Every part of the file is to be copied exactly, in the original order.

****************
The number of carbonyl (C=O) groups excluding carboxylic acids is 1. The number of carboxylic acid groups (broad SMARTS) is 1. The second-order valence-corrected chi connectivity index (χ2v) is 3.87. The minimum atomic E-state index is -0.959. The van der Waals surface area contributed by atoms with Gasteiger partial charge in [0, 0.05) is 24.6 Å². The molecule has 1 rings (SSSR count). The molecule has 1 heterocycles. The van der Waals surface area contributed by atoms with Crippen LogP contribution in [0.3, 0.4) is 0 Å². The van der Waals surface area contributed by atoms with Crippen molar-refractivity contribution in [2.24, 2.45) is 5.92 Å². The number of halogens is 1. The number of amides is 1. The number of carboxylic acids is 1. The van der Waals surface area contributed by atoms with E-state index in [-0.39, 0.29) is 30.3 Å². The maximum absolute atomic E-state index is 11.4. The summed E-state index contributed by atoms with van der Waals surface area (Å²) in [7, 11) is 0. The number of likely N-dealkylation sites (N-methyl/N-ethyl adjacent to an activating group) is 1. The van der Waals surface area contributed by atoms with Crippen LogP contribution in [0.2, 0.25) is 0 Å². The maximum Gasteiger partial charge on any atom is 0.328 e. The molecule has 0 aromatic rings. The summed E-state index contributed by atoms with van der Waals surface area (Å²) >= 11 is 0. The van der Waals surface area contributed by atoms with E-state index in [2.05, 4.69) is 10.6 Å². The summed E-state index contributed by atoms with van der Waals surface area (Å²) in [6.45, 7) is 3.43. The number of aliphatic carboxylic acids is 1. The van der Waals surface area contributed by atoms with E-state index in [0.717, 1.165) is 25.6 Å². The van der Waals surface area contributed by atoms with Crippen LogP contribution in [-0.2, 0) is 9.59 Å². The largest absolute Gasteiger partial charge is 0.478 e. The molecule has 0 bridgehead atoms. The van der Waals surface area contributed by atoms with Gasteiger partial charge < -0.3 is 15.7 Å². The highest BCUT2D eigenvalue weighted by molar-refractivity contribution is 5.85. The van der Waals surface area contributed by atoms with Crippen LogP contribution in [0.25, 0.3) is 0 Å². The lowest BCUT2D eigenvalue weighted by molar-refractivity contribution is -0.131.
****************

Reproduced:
The number of carbonyl (C=O) groups excluding carboxylic acids is 1. The number of carboxylic acid groups (broad SMARTS) is 1. The second-order valence-corrected chi connectivity index (χ2v) is 3.87. The minimum atomic E-state index is -0.959. The van der Waals surface area contributed by atoms with Gasteiger partial charge in [0, 0.05) is 24.6 Å². The molecule has 1 rings (SSSR count). The molecule has 1 heterocycles. The van der Waals surface area contributed by atoms with Crippen LogP contribution in [0.3, 0.4) is 0 Å². The van der Waals surface area contributed by atoms with Crippen molar-refractivity contribution in [2.24, 2.45) is 5.92 Å². The number of halogens is 1. The number of amides is 1. The number of carboxylic acids is 1. The van der Waals surface area contributed by atoms with E-state index in [-0.39, 0.29) is 30.3 Å². The maximum absolute atomic E-state index is 11.4. The summed E-state index contributed by atoms with van der Waals surface area (Å²) in [7, 11) is 0. The number of likely N-dealkylation sites (N-methyl/N-ethyl adjacent to an activating group) is 1. The van der Waals surface area contributed by atoms with Crippen LogP contribution in [0.2, 0.25) is 0 Å². The maximum Gasteiger partial charge on any atom is 0.328 e. The molecule has 0 aromatic rings. The summed E-state index contributed by atoms with van der Waals surface area (Å²) >= 11 is 0. The van der Waals surface area contributed by atoms with E-state index in [2.05, 4.69) is 10.6 Å². The summed E-state index contributed by atoms with van der Waals surface area (Å²) in [6.45, 7) is 3.43. The number of aliphatic carboxylic acids is 1. The van der Waals surface area contributed by atoms with E-state index in [0.717, 1.165) is 25.6 Å². The van der Waals surface area contributed by atoms with Crippen LogP contribution in [-0.2, 0) is 9.59 Å². The largest absolute Gasteiger partial charge is 0.478 e. The molecule has 0 bridgehead atoms. The van der Waals surface area contributed by atoms with Gasteiger partial charge < -0.3 is 15.7 Å². The highest BCUT2D eigenvalue weighted by molar-refractivity contribution is 5.85. The van der Waals surface area contributed by atoms with Crippen LogP contribution in [0.25, 0.3) is 0 Å². The lowest BCUT2D eigenvalue weighted by molar-refractivity contribution is -0.131.